, Volume 89, Number 2

Toby Dodge

This article examines the rise of a new authoritarianism in Iraq ten years after the invasion that removed Saddam Hussein. It traces the centralization of political and coercive power in the hands of Iraq's Prime Minister, Nuri al-Maliki. From his appointment in 2006, Maliki successfully moved to constrain the power of parliament and the independent agencies set up by the American-led occupation to oversee the state. He removed key politicians and civil servants who stood in his way. This authoritarian centralization reached its peak with Maliki's control of Iraq's special forces, its army and its intelligence services.

The article analyses the civilian institutions of the state, concluding that political corruption has greatly hindered their reconstruction. The result is an Iraqi state with an over-developed armed forces, very weak civilian institutions and a dominant prime minister. Against this background, the sustainability of Iraqi democracy is in question. The article concludes by assessing the ramifications of Iraq's postwar trajectory for military interventions more generally.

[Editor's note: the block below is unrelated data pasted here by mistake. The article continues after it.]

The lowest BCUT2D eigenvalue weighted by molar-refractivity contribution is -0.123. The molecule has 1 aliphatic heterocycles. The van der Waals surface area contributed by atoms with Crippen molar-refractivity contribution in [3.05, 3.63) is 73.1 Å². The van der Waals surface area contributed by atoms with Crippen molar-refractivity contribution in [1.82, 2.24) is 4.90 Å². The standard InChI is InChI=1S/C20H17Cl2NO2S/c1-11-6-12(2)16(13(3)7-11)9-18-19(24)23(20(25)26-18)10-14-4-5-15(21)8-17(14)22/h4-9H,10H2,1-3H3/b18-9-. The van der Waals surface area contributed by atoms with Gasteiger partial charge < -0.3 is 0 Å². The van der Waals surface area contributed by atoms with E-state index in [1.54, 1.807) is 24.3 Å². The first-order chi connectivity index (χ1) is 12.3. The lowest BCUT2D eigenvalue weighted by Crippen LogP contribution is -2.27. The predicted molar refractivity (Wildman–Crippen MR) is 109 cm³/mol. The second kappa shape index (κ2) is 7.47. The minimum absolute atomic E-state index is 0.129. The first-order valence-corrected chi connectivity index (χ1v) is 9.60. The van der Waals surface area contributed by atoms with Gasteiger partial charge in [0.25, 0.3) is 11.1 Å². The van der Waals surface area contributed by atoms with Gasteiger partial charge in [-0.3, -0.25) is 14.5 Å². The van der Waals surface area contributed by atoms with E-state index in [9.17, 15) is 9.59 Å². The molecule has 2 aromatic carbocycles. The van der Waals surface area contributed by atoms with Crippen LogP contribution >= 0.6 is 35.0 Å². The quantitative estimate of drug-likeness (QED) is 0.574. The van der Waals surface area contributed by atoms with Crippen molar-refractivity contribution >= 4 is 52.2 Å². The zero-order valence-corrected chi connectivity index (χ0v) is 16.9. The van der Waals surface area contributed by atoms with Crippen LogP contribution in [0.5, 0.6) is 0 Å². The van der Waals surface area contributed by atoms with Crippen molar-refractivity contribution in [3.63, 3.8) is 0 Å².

To read this article, you need to be a Chatham House member

Find out more about Chatham House membership